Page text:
Here are some of the other major findings from the survey. (Also new today: Most Americans lack confidence in Trump to deal appropriately with Mueller probe.)
Trump job approval steady. In the survey, which was mostly conducted before Trump’s June 12 summit meeting with North Korean leader Kim Jong Un, 40% of adults say they approve of Trump’s job performance, little changed from earlier this year. Majorities say Trump has little or no respect for the nation’s democratic institutions and traditions (60% say this) and express little or no confidence in Trump to keep his business interests separate from presidential decisions (56%).
Majority has less trust in what Trump says compared with previous presidents. Overall, 54% say they trust what Trump says less than they trusted what previous presidents said when they were in office; just 25% say they trust Trump more than his predecessors, while 19% say they trust him about the same amount. About half of Republicans (52%) say they trust what Trump says more than previous presidents, compared with 5% of Democrats. Fewer Republicans express more trust in what Trump says than did so in April 2017 (66%); there has been little in change in Democrats’ views.
Trump widely viewed as lacking respect for many groups. Asked about Trump’s level of respect for various groups in society, majorities say he has little or no respect for several groups, including Muslims (68%), immigrants (64%) and women (56%); in addition, 67% say he has minimal respect for people who voted for Hillary Clinton. Trump is widely viewed as having a great deal or fair amount of respect for white people (82%) and men (76%).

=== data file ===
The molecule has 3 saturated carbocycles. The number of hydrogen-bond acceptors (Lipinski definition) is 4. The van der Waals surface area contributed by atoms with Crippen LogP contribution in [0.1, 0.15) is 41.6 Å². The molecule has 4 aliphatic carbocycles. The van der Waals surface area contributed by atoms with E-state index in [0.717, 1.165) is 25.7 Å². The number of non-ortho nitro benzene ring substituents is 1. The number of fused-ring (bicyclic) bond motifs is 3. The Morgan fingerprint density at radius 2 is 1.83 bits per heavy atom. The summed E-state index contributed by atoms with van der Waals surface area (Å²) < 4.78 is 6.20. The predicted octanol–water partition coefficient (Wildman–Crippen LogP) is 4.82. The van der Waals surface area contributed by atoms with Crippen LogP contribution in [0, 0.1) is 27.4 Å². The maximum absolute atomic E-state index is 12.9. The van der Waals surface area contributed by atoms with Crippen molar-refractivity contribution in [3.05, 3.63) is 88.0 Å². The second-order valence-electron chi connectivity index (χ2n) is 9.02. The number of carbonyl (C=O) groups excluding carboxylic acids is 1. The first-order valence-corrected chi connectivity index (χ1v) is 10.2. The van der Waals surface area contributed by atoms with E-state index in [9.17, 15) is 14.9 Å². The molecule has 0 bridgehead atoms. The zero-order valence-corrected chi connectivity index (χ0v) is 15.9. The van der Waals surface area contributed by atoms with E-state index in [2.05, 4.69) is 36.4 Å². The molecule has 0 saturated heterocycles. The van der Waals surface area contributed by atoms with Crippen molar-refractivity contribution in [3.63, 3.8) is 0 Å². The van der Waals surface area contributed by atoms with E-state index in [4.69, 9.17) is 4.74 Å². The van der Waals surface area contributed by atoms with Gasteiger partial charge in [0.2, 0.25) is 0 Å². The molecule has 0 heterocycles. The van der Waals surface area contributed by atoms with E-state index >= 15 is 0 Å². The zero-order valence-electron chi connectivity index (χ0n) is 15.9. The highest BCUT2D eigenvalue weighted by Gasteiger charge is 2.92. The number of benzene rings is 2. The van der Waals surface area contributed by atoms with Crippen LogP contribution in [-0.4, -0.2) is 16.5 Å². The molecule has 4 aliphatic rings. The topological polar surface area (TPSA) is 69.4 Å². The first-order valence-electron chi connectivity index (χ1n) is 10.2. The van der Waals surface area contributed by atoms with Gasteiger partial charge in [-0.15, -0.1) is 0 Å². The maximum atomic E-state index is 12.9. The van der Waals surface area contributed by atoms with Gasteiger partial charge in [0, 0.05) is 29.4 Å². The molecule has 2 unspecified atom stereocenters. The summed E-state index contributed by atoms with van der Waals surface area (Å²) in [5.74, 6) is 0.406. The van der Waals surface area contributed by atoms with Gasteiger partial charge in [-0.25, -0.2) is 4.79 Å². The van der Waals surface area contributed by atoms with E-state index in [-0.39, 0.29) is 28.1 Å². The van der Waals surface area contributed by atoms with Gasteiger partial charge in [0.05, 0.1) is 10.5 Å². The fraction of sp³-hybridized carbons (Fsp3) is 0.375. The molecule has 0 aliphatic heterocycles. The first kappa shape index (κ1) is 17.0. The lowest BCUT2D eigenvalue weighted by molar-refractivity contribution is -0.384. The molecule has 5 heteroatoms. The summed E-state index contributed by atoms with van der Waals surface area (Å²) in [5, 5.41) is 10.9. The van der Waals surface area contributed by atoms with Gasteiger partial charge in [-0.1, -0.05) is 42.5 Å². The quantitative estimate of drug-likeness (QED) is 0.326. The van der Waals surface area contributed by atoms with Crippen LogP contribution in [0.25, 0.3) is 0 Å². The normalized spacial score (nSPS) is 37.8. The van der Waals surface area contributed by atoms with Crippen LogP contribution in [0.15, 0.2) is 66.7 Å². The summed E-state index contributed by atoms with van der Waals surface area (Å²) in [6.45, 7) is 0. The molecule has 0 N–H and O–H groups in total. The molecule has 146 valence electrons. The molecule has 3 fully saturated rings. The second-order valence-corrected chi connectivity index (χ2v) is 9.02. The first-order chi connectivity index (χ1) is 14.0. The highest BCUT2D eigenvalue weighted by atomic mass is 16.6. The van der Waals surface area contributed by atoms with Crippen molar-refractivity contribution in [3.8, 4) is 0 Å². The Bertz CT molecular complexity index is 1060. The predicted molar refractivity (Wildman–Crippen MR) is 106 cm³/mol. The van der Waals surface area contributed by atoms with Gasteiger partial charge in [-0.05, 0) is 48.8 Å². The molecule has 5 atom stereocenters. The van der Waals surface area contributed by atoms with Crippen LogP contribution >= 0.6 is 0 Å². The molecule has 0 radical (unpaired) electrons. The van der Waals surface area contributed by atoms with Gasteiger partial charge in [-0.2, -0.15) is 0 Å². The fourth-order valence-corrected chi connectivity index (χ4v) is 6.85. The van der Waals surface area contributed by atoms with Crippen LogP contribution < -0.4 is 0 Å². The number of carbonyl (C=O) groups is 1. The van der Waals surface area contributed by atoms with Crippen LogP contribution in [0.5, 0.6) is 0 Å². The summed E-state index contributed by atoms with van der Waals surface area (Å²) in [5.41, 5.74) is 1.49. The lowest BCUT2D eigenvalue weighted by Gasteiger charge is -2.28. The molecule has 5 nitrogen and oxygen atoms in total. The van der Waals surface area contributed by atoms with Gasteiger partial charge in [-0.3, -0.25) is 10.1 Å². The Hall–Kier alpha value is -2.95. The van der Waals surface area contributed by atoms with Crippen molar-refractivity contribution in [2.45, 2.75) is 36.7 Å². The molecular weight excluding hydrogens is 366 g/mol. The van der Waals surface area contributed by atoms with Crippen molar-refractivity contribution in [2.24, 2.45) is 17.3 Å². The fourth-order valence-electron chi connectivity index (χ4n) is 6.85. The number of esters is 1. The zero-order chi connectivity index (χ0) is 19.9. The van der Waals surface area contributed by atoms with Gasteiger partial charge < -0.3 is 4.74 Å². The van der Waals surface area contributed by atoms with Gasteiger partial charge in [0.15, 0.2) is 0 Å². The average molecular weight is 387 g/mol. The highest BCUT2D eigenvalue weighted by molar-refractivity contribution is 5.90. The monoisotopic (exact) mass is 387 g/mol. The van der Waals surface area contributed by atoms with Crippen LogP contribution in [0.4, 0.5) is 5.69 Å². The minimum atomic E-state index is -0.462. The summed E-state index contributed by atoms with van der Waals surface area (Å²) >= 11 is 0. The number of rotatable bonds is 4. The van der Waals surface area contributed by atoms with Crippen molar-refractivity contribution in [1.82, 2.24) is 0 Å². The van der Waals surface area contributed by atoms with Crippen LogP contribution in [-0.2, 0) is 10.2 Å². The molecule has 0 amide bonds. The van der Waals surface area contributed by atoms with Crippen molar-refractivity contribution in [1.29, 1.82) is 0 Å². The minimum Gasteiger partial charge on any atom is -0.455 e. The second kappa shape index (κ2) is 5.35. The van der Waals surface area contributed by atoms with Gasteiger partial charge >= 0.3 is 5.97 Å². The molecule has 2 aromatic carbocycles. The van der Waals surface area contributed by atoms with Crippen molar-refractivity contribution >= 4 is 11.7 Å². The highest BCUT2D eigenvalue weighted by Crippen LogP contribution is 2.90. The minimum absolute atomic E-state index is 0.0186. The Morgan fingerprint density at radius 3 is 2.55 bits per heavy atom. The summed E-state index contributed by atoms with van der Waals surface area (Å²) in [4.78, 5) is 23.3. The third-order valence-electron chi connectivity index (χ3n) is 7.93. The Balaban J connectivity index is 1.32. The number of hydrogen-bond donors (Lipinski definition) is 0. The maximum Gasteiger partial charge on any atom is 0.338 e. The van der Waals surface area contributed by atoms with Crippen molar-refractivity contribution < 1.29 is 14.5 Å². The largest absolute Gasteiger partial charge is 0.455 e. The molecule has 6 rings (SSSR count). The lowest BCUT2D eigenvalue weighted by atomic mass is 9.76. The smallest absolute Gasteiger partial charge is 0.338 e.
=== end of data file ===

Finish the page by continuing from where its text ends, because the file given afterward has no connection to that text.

What voters want candidates to discuss: immigration, health care. In an open-ended format, 19% of registered voters cite immigration as the issue they would most like candidates in their state or district to discuss, with 13% mentioning health care. While similar shares of Republican (21%) and Democratic voters (18%) say they would like candidates to address immigration, about twice as many Democrats (16%) as Republicans (8%) say the same about health care.
Democrats lead on several issues; GOP leads on economy. With the public’s views of the economy becoming more positive, the Republican Party holds a 45%-36% lead on dealing with the economy. Last October, the two parties were rated about even for handling the economy (38% Republican Party, 41% Democratic Party). The GOP once again has a significant lead on handling terrorism (43% to 32%); neither party had an advantage on terrorism in October.
On many other issues, however, the Democrats hold wide advantages. On both health care and immigration – two of the issues that voters mention most often as what they would like candidates to discuss – Democrats lead by 16 points and 14 points, respectively.
A 54% majority of women voters say they support or lean toward the Democratic candidate in their district, while 38% favor the Republican. Among men voters, by contrast, 49% favor the Republican, while 43% support the Democrat. The gender divide is much wider among younger voters – those under 35 – than among voters 35 and older.
Women voters younger than 35 support the Democrat by an overwhelming margin (68% to 24%), while younger men are divided (47% favor the Democrat, 50% favor the Republican). The gender gap among voters ages 35 and older is more modest: 49% of older women favor the Democrat, as do 42% of older men.